You’ve signed the contract, successfully implemented the customer, and set them up with the product. What happens next?
Your customer journey rolls forward into the next critical stage: adoption.
Adoption is a vital but often overlooked stage. This is the step when CSMs walk customers through the product, showcase its features, and explain how to use the system. The rubber meets the road when customers jump into the product and use it for themselves.
Adoption is a can’t-miss opportunity for companies. You have the customer’s attention and they are excited to fully use the product. This is your chance to show them the value as you train. But adoption is more than just the initial training — it’s giving the customer the tools to use the product and continually reinforcing that training. Adoption goes past simply setting up the system to integrate the product into customers’ existing goals and processes.
Winning at adoption is a must to insure product engagement and directly impact the customers overall success. The purpose of a CS team is to help customers get the full value of the product to reach their goals. But that isn’t possible without a strong adoption process.
Here’s how to win at customer adoption:
Understand Customer Needs
Create an Intentional Plan for Customers
Get Customers to First Usable Value
Like all stages of the customer journey, adoption starts by understanding the customer’s needs and having a thoughtful and strategic plan.
When creating a plan for adoption, consider the value the customer will get from the product. What business objectives are they hoping to achieve? What value have they been promised? Principles of service design thinking can guide your customer relationships, including the idea that services should be designed based on customer needs rather than the business’s internal needs. In CS terms, that means defining value based on the needs of each customer, not necessarily a standard that makes your CS team look better.
The goal of the CS team is to have a plan in line with the customers needs, the product as it will be used, and the timeline they both parties establish together. Don’t sacrifice adoption quality for speed. Understanding your customers, their goals, and how their teams work are critical to your customers experiencing true value in the adoption of your products. Those skills may differ for each customer depending on their use case and previous experience. When you know how the customer wants to use the product, you can make a more intentional plan.
Speaking to Value Drives Adoption
Showcase Value During Initial Training
Build on Excitement During Initial Training
The bulk of adoption occurs during the CSM’s initial training. During implementation, customers received access to the system, and adoption is when they can jump in and hit the ground running. But adoption isn’t just delivering rote training; it’s finding personalized ways to showcase the value for each customer and their internal teams.
Think of adoption as another chance to sell the product. Customers likely learned about the features of the product and how it can help their business in general terms during the sales process, but it’s another thing to see it in action for their company. Use this chance to showcase the features and the value as you provide initial training.
Understanding customers also means knowing the key stakeholders and who needs to participate in training efforts. Only training the admin and leaving them the responsibility of passing that training to all users can slow down the adoption process. The plan for reinforcing value during adoption training should be role specific and strategic for the product line needing to be adopted.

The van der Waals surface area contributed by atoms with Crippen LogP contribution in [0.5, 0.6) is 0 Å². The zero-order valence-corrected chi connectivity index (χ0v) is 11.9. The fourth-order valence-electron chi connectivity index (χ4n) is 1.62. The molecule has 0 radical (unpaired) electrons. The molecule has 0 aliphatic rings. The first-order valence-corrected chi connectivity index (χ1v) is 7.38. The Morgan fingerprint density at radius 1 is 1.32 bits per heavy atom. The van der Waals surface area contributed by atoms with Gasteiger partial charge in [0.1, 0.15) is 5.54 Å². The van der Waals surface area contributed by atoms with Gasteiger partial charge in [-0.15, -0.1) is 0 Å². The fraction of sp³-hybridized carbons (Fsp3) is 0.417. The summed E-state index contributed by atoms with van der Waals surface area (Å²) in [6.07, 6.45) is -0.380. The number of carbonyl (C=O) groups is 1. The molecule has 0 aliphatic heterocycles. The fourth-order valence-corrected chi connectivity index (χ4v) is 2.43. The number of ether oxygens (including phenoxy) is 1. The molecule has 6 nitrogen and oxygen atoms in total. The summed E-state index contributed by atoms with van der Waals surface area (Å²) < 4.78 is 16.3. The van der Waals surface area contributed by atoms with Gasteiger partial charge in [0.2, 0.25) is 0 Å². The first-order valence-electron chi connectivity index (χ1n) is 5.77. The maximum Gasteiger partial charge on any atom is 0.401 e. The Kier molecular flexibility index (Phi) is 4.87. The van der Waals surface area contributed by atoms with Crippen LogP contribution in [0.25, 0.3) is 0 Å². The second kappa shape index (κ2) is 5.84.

Customers have to see how they will get the value they purchased. Use the energy during adoption to get them excited about the product and its possibilities for their company.
Re-Visit Training and Provide Resources
Follow Up With Additional Resources
Empower Customers With Problem-Solving Tools
Too often, CSMs provide robust initial training and then leave customers to their own devices when they try to use the product. That’s like showing a novice chef around a gourmet kitchen once and then expecting them to make a five-course meal all on their own.
Adoption is more than just initial training. It requires following up with customers and giving them the resources to use the product well on their own. The initial training is like drinking from a fire hose. Customers are excited to use the product but are often overwhelmed by the many features and processes. Because CSMs train on the product frequently, they can forget what it’s like to see it for the first time.
But your job isn’t done after you’ve delivered the training resources. In the software world, customers need immediate and comprehensive training resources, even after they’ve received their initial adoption. To truly win at adoption, you have to ensure customers know how to work in the system and get its full value. As customers use the product, CSMs should track usage data and measure the value and outcomes the customer is receiving. They can then use that information to create prescriptive plans for ongoing training efforts and self-help resources. The second stage of adoption aims to make sure customers use the program properly and often enough to get its total value.
As you follow up with additional training, you can also upsell within the program. After using the system, customers may realize they need more access or extra features. CSMs can showcase the additional products and explain how they can add value.
Adoption puts your product in customers’ hands and lets them see the value for themselves. When you win at onboarding, you give customers the tools and resources to take control and reach their business goals and move them smoothly to the next stage of engagement.